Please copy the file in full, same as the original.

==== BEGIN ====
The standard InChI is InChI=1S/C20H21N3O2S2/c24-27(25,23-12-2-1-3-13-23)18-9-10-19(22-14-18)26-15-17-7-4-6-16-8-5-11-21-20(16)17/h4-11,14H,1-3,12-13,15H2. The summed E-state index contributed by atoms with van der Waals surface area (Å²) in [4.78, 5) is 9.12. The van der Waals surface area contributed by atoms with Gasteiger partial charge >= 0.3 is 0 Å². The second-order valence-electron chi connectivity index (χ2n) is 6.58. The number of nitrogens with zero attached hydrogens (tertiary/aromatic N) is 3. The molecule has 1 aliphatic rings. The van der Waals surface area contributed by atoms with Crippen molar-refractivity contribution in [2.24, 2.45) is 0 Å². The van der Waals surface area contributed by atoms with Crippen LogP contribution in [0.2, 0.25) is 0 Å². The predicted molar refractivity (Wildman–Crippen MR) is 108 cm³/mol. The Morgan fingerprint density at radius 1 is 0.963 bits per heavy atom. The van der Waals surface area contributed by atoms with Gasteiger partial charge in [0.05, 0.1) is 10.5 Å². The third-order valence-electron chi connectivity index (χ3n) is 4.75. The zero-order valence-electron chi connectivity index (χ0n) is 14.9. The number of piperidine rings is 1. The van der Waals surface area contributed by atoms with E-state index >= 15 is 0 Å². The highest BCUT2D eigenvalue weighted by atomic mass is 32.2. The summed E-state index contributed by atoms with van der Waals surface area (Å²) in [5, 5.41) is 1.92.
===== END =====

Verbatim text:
The standard InChI is InChI=1S/C20H21N3O2S2/c24-27(25,23-12-2-1-3-13-23)18-9-10-19(22-14-18)26-15-17-7-4-6-16-8-5-11-21-20(16)17/h4-11,14H,1-3,12-13,15H2. The summed E-state index contributed by atoms with van der Waals surface area (Å²) in [4.78, 5) is 9.12. The van der Waals surface area contributed by atoms with Gasteiger partial charge >= 0.3 is 0 Å². The second-order valence-electron chi connectivity index (χ2n) is 6.58. The number of nitrogens with zero attached hydrogens (tertiary/aromatic N) is 3. The molecule has 1 aliphatic rings. The van der Waals surface area contributed by atoms with Crippen molar-refractivity contribution in [2.24, 2.45) is 0 Å². The van der Waals surface area contributed by atoms with Crippen LogP contribution in [0.2, 0.25) is 0 Å². The predicted molar refractivity (Wildman–Crippen MR) is 108 cm³/mol. The Morgan fingerprint density at radius 1 is 0.963 bits per heavy atom. The van der Waals surface area contributed by atoms with Gasteiger partial charge in [0.05, 0.1) is 10.5 Å². The third-order valence-electron chi connectivity index (χ3n) is 4.75. The zero-order valence-electron chi connectivity index (χ0n) is 14.9. The number of piperidine rings is 1. The van der Waals surface area contributed by atoms with E-state index >= 15 is 0 Å². The highest BCUT2D eigenvalue weighted by atomic mass is 32.2. The summed E-state index contributed by atoms with van der Waals surface area (Å²) in [5, 5.41) is 1.92.